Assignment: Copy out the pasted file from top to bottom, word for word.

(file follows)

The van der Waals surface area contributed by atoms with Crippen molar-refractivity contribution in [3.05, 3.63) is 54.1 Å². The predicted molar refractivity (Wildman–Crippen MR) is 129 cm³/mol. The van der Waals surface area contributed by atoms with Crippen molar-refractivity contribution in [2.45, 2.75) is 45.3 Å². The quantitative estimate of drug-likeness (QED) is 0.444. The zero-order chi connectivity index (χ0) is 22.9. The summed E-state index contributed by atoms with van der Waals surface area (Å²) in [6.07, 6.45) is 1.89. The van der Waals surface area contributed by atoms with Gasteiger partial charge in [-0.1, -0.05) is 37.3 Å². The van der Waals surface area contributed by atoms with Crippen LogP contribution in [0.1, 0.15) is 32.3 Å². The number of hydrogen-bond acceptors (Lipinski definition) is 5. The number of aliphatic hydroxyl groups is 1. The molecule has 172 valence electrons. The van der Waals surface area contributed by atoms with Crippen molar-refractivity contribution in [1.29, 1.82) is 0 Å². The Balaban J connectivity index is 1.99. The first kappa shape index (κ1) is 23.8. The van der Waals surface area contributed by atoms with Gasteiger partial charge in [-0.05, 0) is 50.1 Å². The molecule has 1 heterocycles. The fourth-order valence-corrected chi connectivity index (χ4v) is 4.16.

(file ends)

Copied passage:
The van der Waals surface area contributed by atoms with Crippen molar-refractivity contribution in [3.05, 3.63) is 54.1 Å². The predicted molar refractivity (Wildman–Crippen MR) is 129 cm³/mol. The van der Waals surface area contributed by atoms with Crippen molar-refractivity contribution in [2.45, 2.75) is 45.3 Å². The quantitative estimate of drug-likeness (QED) is 0.444. The zero-order chi connectivity index (χ0) is 22.9. The summed E-state index contributed by atoms with van der Waals surface area (Å²) in [6.07, 6.45) is 1.89. The van der Waals surface area contributed by atoms with Gasteiger partial charge in [-0.1, -0.05) is 37.3 Å². The van der Waals surface area contributed by atoms with Crippen LogP contribution in [0.1, 0.15) is 32.3 Å². The number of hydrogen-bond acceptors (Lipinski definition) is 5. The number of aliphatic hydroxyl groups is 1. The molecule has 172 valence electrons. The van der Waals surface area contributed by atoms with Crippen molar-refractivity contribution in [1.29, 1.82) is 0 Å². The Balaban J connectivity index is 1.99. The first kappa shape index (κ1) is 23.8. The van der Waals surface area contributed by atoms with Gasteiger partial charge in [-0.05, 0) is 50.1 Å². The molecule has 1 heterocycles. The fourth-order valence-corrected chi connectivity index (χ4v) is 4.16.